When Lehman Brothers Holdings collapsed, European officials
reacted with barely concealed outrage at their American
counterparts. By letting the investment bank go bust, they
contended, the U.S. threatened to unleash a contagion that
could crash the global economy. "For the equilibrium of the
world financial system, this was a genuine error," Christine
Lagarde, then the French Finance minister, said at the
Today, Europeans have no one to blame but themselves for
their problems. Although the crisis had its origins in the U.S.
banking system, the fallout has been far greater in Europe,
where the region's undercapitalized banks buckled badly and are
still far from healthy. Ireland's banking failures virtually
bankrupted the state; Spain needed a
100 billion ($133 billion) bailout to prop up its
cajas, or savings banks, after an epic property
collapse; two of the U.K.'s Big Four banks remain nationalized;
and even the region's healthier banks are still held hostage by
the euro area's debt crisis. Five years after Lehman it's the
European banking system that poses arguably the greatest risk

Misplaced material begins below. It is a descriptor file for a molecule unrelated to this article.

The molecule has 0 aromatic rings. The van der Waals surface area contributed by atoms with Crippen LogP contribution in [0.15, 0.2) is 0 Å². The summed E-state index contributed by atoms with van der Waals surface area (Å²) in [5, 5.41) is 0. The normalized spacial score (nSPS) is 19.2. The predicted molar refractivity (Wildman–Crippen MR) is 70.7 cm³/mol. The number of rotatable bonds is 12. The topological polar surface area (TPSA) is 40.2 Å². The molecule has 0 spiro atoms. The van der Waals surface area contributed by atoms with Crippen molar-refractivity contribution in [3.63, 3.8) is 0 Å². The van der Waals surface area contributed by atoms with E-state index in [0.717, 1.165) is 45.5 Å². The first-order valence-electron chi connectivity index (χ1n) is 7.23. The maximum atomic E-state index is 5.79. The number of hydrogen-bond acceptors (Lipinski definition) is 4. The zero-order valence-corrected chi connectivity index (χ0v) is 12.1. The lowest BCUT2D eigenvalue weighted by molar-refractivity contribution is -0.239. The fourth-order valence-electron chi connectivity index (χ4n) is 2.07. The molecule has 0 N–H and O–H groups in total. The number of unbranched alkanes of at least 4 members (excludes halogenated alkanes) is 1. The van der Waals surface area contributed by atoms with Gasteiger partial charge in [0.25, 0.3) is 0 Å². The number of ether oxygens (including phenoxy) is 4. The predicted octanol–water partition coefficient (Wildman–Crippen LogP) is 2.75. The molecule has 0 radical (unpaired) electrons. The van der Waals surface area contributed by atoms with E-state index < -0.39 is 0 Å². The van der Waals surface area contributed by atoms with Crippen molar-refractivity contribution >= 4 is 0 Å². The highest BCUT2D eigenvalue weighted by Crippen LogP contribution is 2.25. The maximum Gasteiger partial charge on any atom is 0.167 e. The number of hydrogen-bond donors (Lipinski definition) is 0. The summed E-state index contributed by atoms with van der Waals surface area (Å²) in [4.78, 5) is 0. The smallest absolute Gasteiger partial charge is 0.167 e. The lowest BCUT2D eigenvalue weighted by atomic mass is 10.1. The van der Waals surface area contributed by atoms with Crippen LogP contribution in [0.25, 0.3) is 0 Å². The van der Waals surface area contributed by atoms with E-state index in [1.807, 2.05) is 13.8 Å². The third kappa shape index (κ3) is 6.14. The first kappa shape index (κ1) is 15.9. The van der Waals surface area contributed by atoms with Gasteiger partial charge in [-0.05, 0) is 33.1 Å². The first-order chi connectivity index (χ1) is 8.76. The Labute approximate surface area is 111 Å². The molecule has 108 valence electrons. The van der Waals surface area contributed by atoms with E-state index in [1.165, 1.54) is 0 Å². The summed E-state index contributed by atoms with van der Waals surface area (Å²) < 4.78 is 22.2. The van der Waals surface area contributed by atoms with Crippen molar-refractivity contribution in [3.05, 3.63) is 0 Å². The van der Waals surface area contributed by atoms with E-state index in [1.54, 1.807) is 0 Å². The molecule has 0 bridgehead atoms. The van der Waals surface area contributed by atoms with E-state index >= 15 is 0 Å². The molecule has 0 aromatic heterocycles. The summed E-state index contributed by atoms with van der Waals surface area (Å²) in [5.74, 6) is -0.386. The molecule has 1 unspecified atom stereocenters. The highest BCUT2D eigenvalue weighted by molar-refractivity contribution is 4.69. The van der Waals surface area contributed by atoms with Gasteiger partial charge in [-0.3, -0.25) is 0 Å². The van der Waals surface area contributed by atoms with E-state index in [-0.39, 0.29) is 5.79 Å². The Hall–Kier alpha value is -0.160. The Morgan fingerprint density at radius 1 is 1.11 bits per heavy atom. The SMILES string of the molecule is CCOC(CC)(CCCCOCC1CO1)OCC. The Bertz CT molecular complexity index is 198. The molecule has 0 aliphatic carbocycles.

to global financial stability. (See also "
Ireland's Banks Take the First Step on Long Road to
Deutsche Bank's Jain (top) and Barclays'
Jenkins are raising capital. (Photographs by
Munshi Ahmed/Bloomberg, top, and Matthew
The threat reflects the sheer scale of the European system.
Unlike the U.S., the region's economies rely much more on bank
lending than on the capital markets to finance activity.
Banking assets stand at a massive "35 trillion, or 3.3 times
the European Union's gross domestic product, according to
European Central Bank data. By contrast, U.S. banking assets
amounted to $14.4 trillion, or 87.2 percent of GDP, at the end
of March, according to the Federal Deposit Insurance Corp.
Although European banks have taken some steps to shrink their
balance sheets and raise capital, those actions fall well short
of what's needed and pale in comparison with the strides
that U.S. banks have made toward rebuilding.
"Too much emphasis has been placed on the hope of the
European economy recovering and not enough on banks' tackling
their individual problems," says Sergio Ermotti, chief
executive officer of UBS, which has taken some of the most
drastic action to downsize, to meet Switzerland's rigorous
Banks in Europe have reduced their balance sheets by a total
2.4 trillion since 2011. They have been slower to
raise capital, although recent moves by Barclays and Deutsche
Bank which raised
£5.8 billion ($9.1 billion) and
2.96 billion, respectively, with share issues
suggest that more banks may begin to move on this